Current management of superficial thrombophlebitis of the lower limb

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Athanasios D. GIANNOUKAS
Professor of Vascular Surgery,
University of Thessalia Medical School
Chairman of Vascular Surgery Department,
University Hospital of Larissa, Larissa,


Superficial thrombophlebitis is a manifestation of thrombosis that involves the superficial venous system of the lower limb. It is frequently underreported and is considered an insignificant entity. In some cases it may coexist with deep vein thrombosis, or may extend from the superficial system to the deep veins, increasing the risk of complications such as pulmonary embolism. Diagnosis by ultrasound scanning is essential to exclude deep venous thrombosis and confirm the extent of the superficial thrombophlebitis. When superficial thrombophlebitis coexists with deep vein thrombosis, or when the main trunk of the saphenous veins in the vicinity of the junctions is affected, treatment with low molecular weight heparins should be initiated.


The incidence of superficial thrombophlebitis (STP) in the general population ranges from 3% to 11%,1-5 although this is considered to be an underestimate as only the more symptomatic cases seek medical attention. The mean age at STP presentation is 60 years3,6-12 and the older the patient is the fewer the risk factors required for its development.11,13 STP is more common (50%-70%) in women and prevalence increases with age.3,6,7,11,12,14-21

STP involves the greater saphenous system more often (60-80%) than the lesser saphenous system (10%-20%).3,11,22,23 When STP develops in patients with varicose veins it is confined to the varicose tributaries rather than the saphenous trunks.3,14 The prevalence of STP in patients with varicose veins ranges from 4%-59%;3,11,14,15,23 bilateral SPT is reported in 5%-10% of patients.3,6,11,23,24 Several factors including obesity,3,25-31 age, and protein-S deficiency are associated with SPT in patients with varicose veins.32

The development of STP in the absence of varicose veins is relatively rare (5%-10% of all cases)11,12,33 and various conditions have been implicated in its etiology including autoimmune disease (Behcet’s, Buerger’s, and Mondor’s disease),5,6,16 malignancy,5,6,16,25,34-36 thrombophilia,4-6,8,16,17,26,37-45 mechanical or chemical trauma or injury (venous infusion, catheter introduction),16 radiation injury,16 and bacterial or fungal infections.16 Risk factors are the same as those for the development of deep vein thrombosis (DVT)17,27 and include a history of thrombotic events,46-48 pregnancy,49,50 use of oral contraceptives and hormone replacement therapy, immobilization,18,29,30,31,51 obesity, recent surgery18,52 and trauma,18,51 and sclerotherapy.53,54

As STP may coexist with DVT in 6%-53% of patients presenting with STP5,9,11,14,15,19,23,55-66 it is important to perform a duplex scan to exclude DVT and to confirm the presence of STP and its extent. Thrombus extension from the superficial system into the deep veins may occur through the saphenofemoral and saphenopopliteal junctions and the perforating veins (Figure 1). Extension from the greater saphenous vein (GSV), particularly when the above knee segment is involved, into the femoral vein is the most common scenario23 and occurs in 17%-19% of cases. When STP affects the below knee segment of the GSV (Figure 2) an association with DVT has been reported in only 4-5% of cases.10,27,57 It should be noted that STP may be a risk factor for the development and recurrence of DVT.3,5,11,22,67,68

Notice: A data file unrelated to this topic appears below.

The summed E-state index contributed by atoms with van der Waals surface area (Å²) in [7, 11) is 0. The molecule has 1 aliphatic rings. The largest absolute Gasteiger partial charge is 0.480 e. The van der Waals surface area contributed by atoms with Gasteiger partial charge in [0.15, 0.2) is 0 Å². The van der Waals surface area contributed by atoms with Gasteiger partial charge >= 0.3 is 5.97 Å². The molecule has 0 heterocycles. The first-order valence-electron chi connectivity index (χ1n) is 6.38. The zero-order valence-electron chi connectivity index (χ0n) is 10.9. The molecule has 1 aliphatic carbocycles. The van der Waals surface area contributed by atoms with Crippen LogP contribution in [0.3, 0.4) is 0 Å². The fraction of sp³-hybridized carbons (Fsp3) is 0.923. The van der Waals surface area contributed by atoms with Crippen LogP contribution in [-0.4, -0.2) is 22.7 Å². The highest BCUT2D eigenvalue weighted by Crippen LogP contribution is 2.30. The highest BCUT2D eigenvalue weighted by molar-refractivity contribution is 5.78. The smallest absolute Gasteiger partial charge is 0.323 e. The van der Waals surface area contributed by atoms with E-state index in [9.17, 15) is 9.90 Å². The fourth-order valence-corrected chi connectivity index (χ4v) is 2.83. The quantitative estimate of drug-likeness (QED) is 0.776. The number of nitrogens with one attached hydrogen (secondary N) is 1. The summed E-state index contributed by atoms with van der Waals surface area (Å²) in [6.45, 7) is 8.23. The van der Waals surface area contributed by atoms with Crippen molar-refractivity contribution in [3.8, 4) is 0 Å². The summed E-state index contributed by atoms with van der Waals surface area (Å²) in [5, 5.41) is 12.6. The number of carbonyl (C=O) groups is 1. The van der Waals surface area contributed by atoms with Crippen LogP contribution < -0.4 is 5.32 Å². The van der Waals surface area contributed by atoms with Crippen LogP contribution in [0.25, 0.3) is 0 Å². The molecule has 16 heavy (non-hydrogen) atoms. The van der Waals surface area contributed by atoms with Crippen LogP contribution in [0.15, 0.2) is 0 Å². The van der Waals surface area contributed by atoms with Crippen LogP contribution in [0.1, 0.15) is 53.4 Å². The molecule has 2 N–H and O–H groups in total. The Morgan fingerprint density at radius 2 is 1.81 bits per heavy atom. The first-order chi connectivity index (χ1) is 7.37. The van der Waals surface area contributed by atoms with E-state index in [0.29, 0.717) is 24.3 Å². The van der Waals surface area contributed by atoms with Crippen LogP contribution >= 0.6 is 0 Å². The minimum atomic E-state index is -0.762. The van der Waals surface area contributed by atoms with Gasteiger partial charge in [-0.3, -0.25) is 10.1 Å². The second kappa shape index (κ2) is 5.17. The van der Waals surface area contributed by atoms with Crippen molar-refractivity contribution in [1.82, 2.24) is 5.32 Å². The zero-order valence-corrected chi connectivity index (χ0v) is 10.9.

Figure 1 <
Figure 1. Thrombus in the greater saphenous vein extending to
the common femoral vein through the saphenofemoral junction.

Figure 2
Figure 2. Thrombosed varicosity in the calf.

In the literature, pulmonary embolism in patients with STP has been reported at rates varying from 1.5% to 33%.5,7,11,12,19,23,62,65,69,70 STP is also a risk factor for the recurrence of pulmonary embolism.3,5,11,22,68 Pulmonary embolism is more common when thrombosis is confined to the GSV above the knee (18%) as compared with thrombosis confined to the short saphenous vein (4%).23 However, it is unclear whether pulmonary embolism associated with STP results from a thrombus in the superficial veins, or after its progression to the deep venous system.3

STP may develop during pregnancy, but because the prevalence is very low (0.05-0.1%) it is unclear whether there is any etiological link.3,17,49,50,71-73 However, the problem may be underestimated as the published literature only includes symptomatic patients.49,50

The typical clinical presentation of STP includes local pain, warmth, erythema, and swelling, with the superficial vein becoming solid like a cord.3,6,33,74 It is important to reiterate here the value of Duplex ultrasound for the confirmation of STP, estimation of thrombus extent (Figures 3 and 4), exclusion of DVT and for follow-up.5,6,9,10,20,23,35,55,58-63,75

Figure 3
Figure 3. Thrombosed greater saphenous trunk at the thigh:
A. without compression, B. with compression. The vein is
incompressible and dilated containing echolucent material (fresh

Figure 4
Figure 4. Greater saphenous vein with an old thrombus as
characterized by the presence of recanalization and echogenic